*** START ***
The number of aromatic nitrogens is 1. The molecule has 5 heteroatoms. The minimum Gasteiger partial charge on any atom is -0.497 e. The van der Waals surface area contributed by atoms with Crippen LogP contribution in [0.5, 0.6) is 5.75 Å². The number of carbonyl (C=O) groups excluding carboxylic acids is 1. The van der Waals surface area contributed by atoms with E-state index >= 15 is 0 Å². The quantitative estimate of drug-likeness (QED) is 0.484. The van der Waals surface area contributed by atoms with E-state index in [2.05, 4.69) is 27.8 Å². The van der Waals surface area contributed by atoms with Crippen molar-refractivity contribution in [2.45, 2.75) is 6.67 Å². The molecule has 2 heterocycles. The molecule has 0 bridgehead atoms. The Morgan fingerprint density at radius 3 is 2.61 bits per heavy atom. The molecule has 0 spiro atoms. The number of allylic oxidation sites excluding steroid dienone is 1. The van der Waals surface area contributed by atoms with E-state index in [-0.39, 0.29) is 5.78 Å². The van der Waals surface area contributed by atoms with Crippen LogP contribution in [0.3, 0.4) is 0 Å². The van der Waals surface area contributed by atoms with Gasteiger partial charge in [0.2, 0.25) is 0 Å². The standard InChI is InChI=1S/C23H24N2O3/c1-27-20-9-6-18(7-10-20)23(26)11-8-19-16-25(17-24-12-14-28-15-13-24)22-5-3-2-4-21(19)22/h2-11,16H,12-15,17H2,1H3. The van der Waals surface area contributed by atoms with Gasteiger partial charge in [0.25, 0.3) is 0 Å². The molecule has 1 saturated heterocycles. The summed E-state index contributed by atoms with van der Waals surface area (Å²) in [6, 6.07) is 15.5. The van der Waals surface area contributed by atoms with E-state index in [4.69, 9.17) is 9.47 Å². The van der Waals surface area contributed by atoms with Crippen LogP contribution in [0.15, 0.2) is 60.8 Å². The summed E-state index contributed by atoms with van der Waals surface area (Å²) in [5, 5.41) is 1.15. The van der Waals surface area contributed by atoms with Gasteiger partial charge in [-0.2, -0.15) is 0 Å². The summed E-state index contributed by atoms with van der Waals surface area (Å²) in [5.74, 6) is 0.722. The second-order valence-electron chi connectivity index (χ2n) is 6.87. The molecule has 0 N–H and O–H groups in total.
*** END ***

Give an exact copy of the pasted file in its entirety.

The number of aromatic nitrogens is 1. The molecule has 5 heteroatoms. The minimum Gasteiger partial charge on any atom is -0.497 e. The van der Waals surface area contributed by atoms with Crippen LogP contribution in [0.5, 0.6) is 5.75 Å². The number of carbonyl (C=O) groups excluding carboxylic acids is 1. The van der Waals surface area contributed by atoms with E-state index >= 15 is 0 Å². The quantitative estimate of drug-likeness (QED) is 0.484. The van der Waals surface area contributed by atoms with E-state index in [2.05, 4.69) is 27.8 Å². The van der Waals surface area contributed by atoms with Crippen molar-refractivity contribution in [2.45, 2.75) is 6.67 Å². The molecule has 2 heterocycles. The molecule has 0 bridgehead atoms. The Morgan fingerprint density at radius 3 is 2.61 bits per heavy atom. The molecule has 0 spiro atoms. The number of allylic oxidation sites excluding steroid dienone is 1. The van der Waals surface area contributed by atoms with E-state index in [-0.39, 0.29) is 5.78 Å². The van der Waals surface area contributed by atoms with Crippen LogP contribution in [0.3, 0.4) is 0 Å². The van der Waals surface area contributed by atoms with Gasteiger partial charge in [0.2, 0.25) is 0 Å². The standard InChI is InChI=1S/C23H24N2O3/c1-27-20-9-6-18(7-10-20)23(26)11-8-19-16-25(17-24-12-14-28-15-13-24)22-5-3-2-4-21(19)22/h2-11,16H,12-15,17H2,1H3. The van der Waals surface area contributed by atoms with Gasteiger partial charge in [0.25, 0.3) is 0 Å². The molecule has 1 saturated heterocycles. The summed E-state index contributed by atoms with van der Waals surface area (Å²) in [6, 6.07) is 15.5. The van der Waals surface area contributed by atoms with E-state index in [4.69, 9.17) is 9.47 Å². The van der Waals surface area contributed by atoms with Crippen LogP contribution in [0.15, 0.2) is 60.8 Å². The summed E-state index contributed by atoms with van der Waals surface area (Å²) in [5, 5.41) is 1.15. The van der Waals surface area contributed by atoms with Gasteiger partial charge in [-0.2, -0.15) is 0 Å². The summed E-state index contributed by atoms with van der Waals surface area (Å²) in [5.74, 6) is 0.722. The second-order valence-electron chi connectivity index (χ2n) is 6.87. The molecule has 0 N–H and O–H groups in total.